Spoilers met themselves in the past and spoiled the ending.
We’ve seen this film before. Okey, not this specific one, but a different version of it. The 80s is all over it so much that you wonder how didn’t they worked the 80s into the plot. Then again, the comparisons are already overwhelming enough. Netflix is not to blame for this familiar concoction. It’s got everything fandoms love jam packed into a feature that lasts less than a two hours runtime. Let’s unpack and see what we have while the popcorn is ready.
The Adam Project (2022) was directed by Shawn Levy and written by Jonathan Tropper, T.S. Nowlin, Jennifer Flackett, and Mark Levin. Adam Reed (Ryan Reynolds) has gone back into the past where he will run into his past twelve-year old self, Adam Reed (Walker Scobell). Grown-up Adam is on a mission to find his wife Laura (Zoe Saldaña). 12-yr old Adam is growing up with her single mom, Ellie (Jennifer Garner). He’s still processing the death of his father Louis (Mark Ruffalo), who just happens to have invented time travel. There’s more, too much actually, but it’s not particularly important.
It’s not a Marvel film, but it’s Marvel’s blueprint for sure. It’s not the players’ fault, but the movie does play to Reynolds’ wit and charisma. Impressively enough, Walker Scobell actually shines in his role as Adam’s child version, matching and often excelling as his younger version. Their dynamic does carry the film through a few spells where the movie could’ve lagged. So, there’s a story there but no sooner we’re introduced to the one-and-a-half-Adam duo when we suddenly get the antagonists show up and of course the CGI fest begin.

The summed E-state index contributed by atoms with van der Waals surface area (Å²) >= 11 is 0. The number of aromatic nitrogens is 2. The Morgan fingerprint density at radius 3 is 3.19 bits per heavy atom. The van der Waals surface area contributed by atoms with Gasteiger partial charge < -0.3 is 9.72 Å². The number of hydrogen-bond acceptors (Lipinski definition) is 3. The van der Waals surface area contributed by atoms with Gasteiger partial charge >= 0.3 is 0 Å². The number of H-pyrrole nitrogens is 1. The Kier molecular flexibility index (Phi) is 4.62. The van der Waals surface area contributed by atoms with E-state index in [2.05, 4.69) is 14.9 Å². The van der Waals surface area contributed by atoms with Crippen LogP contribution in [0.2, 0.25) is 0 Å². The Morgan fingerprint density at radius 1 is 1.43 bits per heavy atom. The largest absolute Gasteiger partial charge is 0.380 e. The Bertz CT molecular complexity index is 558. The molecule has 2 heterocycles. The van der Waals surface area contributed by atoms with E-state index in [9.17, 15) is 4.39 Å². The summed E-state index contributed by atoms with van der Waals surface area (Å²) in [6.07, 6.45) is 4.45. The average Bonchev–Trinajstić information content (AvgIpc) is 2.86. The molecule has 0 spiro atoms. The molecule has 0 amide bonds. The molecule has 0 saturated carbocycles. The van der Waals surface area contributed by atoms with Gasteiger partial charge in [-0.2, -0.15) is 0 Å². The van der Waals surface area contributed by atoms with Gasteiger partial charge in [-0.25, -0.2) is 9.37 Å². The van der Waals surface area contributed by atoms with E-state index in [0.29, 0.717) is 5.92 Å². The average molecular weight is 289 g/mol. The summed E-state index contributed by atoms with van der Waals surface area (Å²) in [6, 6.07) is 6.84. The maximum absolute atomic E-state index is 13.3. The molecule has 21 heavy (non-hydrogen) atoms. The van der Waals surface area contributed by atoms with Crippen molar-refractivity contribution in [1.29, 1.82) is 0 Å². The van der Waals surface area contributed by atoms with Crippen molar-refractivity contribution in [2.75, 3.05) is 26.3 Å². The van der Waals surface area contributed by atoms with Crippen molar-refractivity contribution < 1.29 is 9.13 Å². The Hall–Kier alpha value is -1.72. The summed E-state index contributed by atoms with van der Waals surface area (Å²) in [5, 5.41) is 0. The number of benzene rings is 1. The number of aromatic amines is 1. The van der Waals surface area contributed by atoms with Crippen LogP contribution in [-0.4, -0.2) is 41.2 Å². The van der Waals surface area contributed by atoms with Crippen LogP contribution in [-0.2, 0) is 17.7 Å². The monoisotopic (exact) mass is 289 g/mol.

The problem here is this film is full with plot devices/contrivances. The time-traveling jet’s AI requires Adam’s DNA to allow him in but won’t allow him to fly because he’s hurt. The AI will be fooled by the young Adam without sensing his age, though. This is just to get young Adam to come along. There are also time-logic rules that are use to course-correct the story in a different direction or leave characters behind because so and so. That means that we get wife Laura encountering our Adam duo briefly just for a quick rendezvous.
Zoe Saldaña’s performance is not bad, but since we haven’t seen Laura and Adam together, it’s too short for their separation to be heartfelt. We’re not invested in them. We’re actually a lot more invested in Adam+1. It’s the longest dynamic in the film. It doesn’t help that when we meet Mark Ruffalo as Dad aka Louis Reed, I couldn’t help but think that’s just Bruce Banner leftovers warmed up. He is not bad either, it’s just more recycled stuff. At least Jennifer Garner’s Ellie does get an arc as Adam’s grieving mother trying to rebuilt her life and connect with her aloof son and get some closure. However, the same can’t be said for everyone else. I’m not saying the storyline is a complete zero, but I wish it try to focus more on the things it does well and stopped adding unnecessary stuff on top.
Barely recommended as a rerun of other films for fans of fandoms or a popcorn watch. There are 80s premises mixed up in a Marvel blueprint, so you’re going to need lots of popcorn. It doesn’t challenge anything, but at least provides some entertainment. I like Reynolds & Ruffalo, but they’re playing characters we already are familiar with. Young actor Walker Scobell does perhaps the only original character. There’s CGI sci-fi action scenes that bring nothing. Feels almost like a fandom project thrown together out of several parts but becomes a jarring mix. I would say it’s worth a watch for the Adam & Adam dynamic, but everything else will feel like a rewatch already in the first run.
That will do for now.